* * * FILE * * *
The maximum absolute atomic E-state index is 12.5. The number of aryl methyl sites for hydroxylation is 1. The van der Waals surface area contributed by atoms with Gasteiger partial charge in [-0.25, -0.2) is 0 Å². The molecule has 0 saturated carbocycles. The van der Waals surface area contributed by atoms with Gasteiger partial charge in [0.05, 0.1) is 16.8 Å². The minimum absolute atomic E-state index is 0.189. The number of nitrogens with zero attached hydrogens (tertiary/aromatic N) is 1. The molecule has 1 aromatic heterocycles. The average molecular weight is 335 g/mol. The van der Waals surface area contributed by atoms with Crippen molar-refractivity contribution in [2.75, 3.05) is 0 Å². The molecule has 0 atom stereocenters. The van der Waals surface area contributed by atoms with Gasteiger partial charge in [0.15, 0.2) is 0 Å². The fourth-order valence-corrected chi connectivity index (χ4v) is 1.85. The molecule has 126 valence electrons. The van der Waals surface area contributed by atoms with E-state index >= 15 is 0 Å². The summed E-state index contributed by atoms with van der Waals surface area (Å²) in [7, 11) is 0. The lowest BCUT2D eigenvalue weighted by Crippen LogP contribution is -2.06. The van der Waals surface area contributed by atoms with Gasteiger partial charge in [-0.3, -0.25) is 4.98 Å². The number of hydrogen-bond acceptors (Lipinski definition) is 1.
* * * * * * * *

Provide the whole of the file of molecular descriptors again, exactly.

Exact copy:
The maximum absolute atomic E-state index is 12.5. The number of aryl methyl sites for hydroxylation is 1. The van der Waals surface area contributed by atoms with Gasteiger partial charge in [-0.25, -0.2) is 0 Å². The molecule has 0 saturated carbocycles. The van der Waals surface area contributed by atoms with Gasteiger partial charge in [0.05, 0.1) is 16.8 Å². The minimum absolute atomic E-state index is 0.189. The number of nitrogens with zero attached hydrogens (tertiary/aromatic N) is 1. The molecule has 1 aromatic heterocycles. The average molecular weight is 335 g/mol. The van der Waals surface area contributed by atoms with Crippen molar-refractivity contribution in [2.75, 3.05) is 0 Å². The molecule has 0 atom stereocenters. The van der Waals surface area contributed by atoms with Gasteiger partial charge in [0.15, 0.2) is 0 Å². The fourth-order valence-corrected chi connectivity index (χ4v) is 1.85. The molecule has 126 valence electrons. The van der Waals surface area contributed by atoms with E-state index >= 15 is 0 Å². The summed E-state index contributed by atoms with van der Waals surface area (Å²) in [7, 11) is 0. The lowest BCUT2D eigenvalue weighted by Crippen LogP contribution is -2.06. The van der Waals surface area contributed by atoms with Gasteiger partial charge in [-0.3, -0.25) is 4.98 Å². The number of hydrogen-bond acceptors (Lipinski definition) is 1.